From time-to-time, we receive email from Roman Catholics challenging our statement that their Church historically forbid its members access to the Bible. Hopefully, the article below should leave no question as to the nature and scope of the abuse.
Vatican Archives Reveal Bible Was Once Banned Book
ROME, Jan 22, 1998 (Reuters) - The Vatican permitted scrutiny of one of the most notorious periods in Roman Catholic Church history on Thursday when it opened the archives of the department once known as the Inquisition. Scholars now will be able to study cases such as that of the astronomer Galileo, condemned by the Inquisition for claiming the earth revolved round the sun, and Giordano Bruno, a monk burnt for heresy in 1600 in Rome's Campo dei Fiori square.
Vatican officials say the secret files, dating between 1542 and 1902, will yield precious few juicy secrets -- the Church officially rehabilitated Galileo in 1992, for example. But the archives do contain some surprises. Opened on Thursday alongside the Inquisition archives was the infamous Index of Forbidden Books, which Roman Catholics were forbidden to read or possess on pain of excommunication. They showed that even the Bible was once on the blacklist. Translations of the holy book ended up on the bonfires along with other "heretical'' works because the Church, whose official language was Latin, was suspicious of allowing the faithful access to sacred texts without ecclesiastical guidance.
Protestants, who split from Roman Catholics during the Reformation in the 16th and 17th centuries, were allowed to read holy works directly. The Index of Forbidden Books and all excommunications relating to it were officially abolished in 1966 [only 3 years prior to I becoming a Christian!]. The Inquisition itself was established by Pope Gregory IX in 1233 as a special court to help curb the influence of heresy. It escalated as Church officials began to count on civil authorities to fine, imprison and even torture heretics. It reached its height in the 16th century to counter the Reformation. The department later became the Holy Office and its successor now is called the Congregation for the Doctrine of the Faith, which controls the orthodoxy of Catholic teaching. Its head, Cardinal Joseph Ratzinger, declared the archives open at a special conference and recalled how the move stemmed from a letter written to Pope John Paul some 18 years ago by Carlo Ginzburg, a Jewish-born, atheist professor in Los Angeles.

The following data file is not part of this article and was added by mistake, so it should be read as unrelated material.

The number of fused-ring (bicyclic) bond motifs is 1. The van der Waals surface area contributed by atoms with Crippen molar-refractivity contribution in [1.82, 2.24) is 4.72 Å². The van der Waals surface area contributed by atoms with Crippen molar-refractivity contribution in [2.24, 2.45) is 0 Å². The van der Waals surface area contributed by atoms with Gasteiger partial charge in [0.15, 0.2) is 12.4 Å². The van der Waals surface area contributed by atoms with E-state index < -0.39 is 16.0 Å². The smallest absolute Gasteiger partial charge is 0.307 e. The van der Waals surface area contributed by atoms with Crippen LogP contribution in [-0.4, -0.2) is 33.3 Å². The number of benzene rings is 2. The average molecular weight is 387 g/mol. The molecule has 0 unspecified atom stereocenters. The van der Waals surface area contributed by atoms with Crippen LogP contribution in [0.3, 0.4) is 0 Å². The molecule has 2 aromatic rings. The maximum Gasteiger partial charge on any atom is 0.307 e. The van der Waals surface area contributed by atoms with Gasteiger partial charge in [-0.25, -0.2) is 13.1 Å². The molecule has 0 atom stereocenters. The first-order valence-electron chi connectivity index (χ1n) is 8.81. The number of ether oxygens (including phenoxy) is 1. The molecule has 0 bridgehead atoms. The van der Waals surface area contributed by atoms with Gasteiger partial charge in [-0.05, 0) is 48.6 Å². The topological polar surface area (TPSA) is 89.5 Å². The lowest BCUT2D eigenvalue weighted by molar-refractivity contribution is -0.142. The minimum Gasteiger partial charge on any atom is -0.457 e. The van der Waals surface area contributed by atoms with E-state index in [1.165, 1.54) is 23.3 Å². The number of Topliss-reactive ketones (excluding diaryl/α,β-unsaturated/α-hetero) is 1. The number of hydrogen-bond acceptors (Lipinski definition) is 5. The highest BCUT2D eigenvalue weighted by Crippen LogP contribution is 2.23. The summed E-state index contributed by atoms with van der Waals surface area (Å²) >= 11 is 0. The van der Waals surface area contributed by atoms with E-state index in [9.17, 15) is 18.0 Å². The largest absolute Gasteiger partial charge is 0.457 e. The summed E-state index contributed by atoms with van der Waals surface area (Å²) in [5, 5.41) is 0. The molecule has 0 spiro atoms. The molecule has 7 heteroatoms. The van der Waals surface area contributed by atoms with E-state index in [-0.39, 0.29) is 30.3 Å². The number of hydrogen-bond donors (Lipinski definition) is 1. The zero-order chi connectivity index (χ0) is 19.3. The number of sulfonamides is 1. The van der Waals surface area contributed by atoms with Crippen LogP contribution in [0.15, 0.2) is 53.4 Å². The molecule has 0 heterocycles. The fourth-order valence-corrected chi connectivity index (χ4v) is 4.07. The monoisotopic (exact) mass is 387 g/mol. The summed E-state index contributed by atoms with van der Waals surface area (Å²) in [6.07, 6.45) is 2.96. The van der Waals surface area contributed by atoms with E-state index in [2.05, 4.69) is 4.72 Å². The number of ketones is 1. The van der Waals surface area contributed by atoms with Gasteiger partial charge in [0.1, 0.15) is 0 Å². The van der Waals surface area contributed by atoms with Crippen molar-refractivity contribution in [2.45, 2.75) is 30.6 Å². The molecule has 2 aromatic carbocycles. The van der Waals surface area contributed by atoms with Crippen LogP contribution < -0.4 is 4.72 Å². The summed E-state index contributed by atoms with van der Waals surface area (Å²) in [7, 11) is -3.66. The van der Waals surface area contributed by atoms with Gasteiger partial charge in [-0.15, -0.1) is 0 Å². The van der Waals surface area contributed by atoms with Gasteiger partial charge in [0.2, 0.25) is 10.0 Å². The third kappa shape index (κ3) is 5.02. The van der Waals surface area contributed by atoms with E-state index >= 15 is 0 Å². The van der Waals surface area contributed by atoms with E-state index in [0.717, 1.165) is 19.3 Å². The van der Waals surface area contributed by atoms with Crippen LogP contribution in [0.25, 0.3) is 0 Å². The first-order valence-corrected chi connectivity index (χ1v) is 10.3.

Cardinal Achille Silvestrini, a senior Vatican figure, told La Repubblica newspaper this month that although the archives contained attention grabbing cases such as Giordano Bruno, there was also a wealth of information from the Reformation, through to the Enlightenment, French Revolution and the 20th century.
One Vatican official, Father Pagano, was one of few figures allowed into the archives when he was sent, on the Pope's orders of to collect the documentation referring to the Galileo case. He told the Italian newspaper La Stampa last week that the archives of the Inquisition and Index, housed in two rooms, had suffered badly down the centuries and were now ``modest.'' Pagano said the Church had a tradition of burning many of the most delicate heresy files and the Inquisition's archive was almost entirely burned on Pope Paul IV's death in 1559.
The documents were hauled off to Paris under Napoleon's rule in 1810 and Pagano said more than 2,000 volumes were burned. Some fell in rivers during transit, others were sold for paper or became mixed up with other files. The Vatican said the archives now held around 4,500 volumes, of which only a small part referred to heresy trials. The rest detail theological controversies and spiritual questions.
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